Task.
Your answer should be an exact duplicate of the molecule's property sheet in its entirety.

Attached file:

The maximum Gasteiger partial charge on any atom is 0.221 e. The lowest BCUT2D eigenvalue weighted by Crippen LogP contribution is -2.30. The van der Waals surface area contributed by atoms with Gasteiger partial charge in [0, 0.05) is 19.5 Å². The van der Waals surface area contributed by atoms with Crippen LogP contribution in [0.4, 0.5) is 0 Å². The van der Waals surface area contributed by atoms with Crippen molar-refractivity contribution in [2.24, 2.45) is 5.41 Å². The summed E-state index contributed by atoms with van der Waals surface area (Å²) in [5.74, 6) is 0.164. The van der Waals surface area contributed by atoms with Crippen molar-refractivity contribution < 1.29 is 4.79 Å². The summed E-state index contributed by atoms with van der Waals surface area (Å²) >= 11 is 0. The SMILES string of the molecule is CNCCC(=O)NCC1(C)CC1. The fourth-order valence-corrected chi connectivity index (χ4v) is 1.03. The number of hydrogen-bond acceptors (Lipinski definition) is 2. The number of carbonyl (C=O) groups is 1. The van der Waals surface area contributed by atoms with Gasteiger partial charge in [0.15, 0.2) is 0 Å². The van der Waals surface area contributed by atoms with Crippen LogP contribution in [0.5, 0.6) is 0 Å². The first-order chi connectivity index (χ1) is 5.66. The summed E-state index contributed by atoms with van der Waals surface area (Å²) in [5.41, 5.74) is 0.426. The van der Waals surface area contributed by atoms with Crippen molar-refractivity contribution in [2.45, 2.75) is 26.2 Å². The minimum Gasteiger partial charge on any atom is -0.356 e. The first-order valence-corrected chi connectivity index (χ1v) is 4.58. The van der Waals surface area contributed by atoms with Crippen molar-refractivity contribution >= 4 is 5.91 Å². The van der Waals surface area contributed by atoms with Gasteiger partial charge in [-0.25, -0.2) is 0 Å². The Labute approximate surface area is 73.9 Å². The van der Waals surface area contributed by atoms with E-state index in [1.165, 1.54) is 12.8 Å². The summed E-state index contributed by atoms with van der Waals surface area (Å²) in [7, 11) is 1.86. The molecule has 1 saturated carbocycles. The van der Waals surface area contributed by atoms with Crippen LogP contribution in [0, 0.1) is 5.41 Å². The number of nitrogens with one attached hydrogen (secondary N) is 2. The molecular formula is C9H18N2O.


The maximum Gasteiger partial charge on any atom is 0.221 e. The lowest BCUT2D eigenvalue weighted by Crippen LogP contribution is -2.30. The van der Waals surface area contributed by atoms with Gasteiger partial charge in [0, 0.05) is 19.5 Å². The van der Waals surface area contributed by atoms with Crippen LogP contribution in [0.4, 0.5) is 0 Å². The van der Waals surface area contributed by atoms with Crippen molar-refractivity contribution in [2.24, 2.45) is 5.41 Å². The summed E-state index contributed by atoms with van der Waals surface area (Å²) in [5.74, 6) is 0.164. The van der Waals surface area contributed by atoms with Crippen molar-refractivity contribution < 1.29 is 4.79 Å². The summed E-state index contributed by atoms with van der Waals surface area (Å²) >= 11 is 0. The SMILES string of the molecule is CNCCC(=O)NCC1(C)CC1. The fourth-order valence-corrected chi connectivity index (χ4v) is 1.03. The number of hydrogen-bond acceptors (Lipinski definition) is 2. The number of carbonyl (C=O) groups is 1. The van der Waals surface area contributed by atoms with Gasteiger partial charge in [0.15, 0.2) is 0 Å². The van der Waals surface area contributed by atoms with Crippen LogP contribution in [0.5, 0.6) is 0 Å². The first-order chi connectivity index (χ1) is 5.66. The summed E-state index contributed by atoms with van der Waals surface area (Å²) in [5.41, 5.74) is 0.426. The van der Waals surface area contributed by atoms with Crippen molar-refractivity contribution in [2.45, 2.75) is 26.2 Å². The minimum Gasteiger partial charge on any atom is -0.356 e. The first-order valence-corrected chi connectivity index (χ1v) is 4.58. The van der Waals surface area contributed by atoms with Crippen molar-refractivity contribution >= 4 is 5.91 Å². The van der Waals surface area contributed by atoms with Gasteiger partial charge in [-0.25, -0.2) is 0 Å². The Labute approximate surface area is 73.9 Å². The van der Waals surface area contributed by atoms with E-state index in [1.165, 1.54) is 12.8 Å². The summed E-state index contributed by atoms with van der Waals surface area (Å²) in [7, 11) is 1.86. The molecule has 1 saturated carbocycles. The van der Waals surface area contributed by atoms with Crippen LogP contribution in [0, 0.1) is 5.41 Å². The number of nitrogens with one attached hydrogen (secondary N) is 2. The molecular formula is C9H18N2O.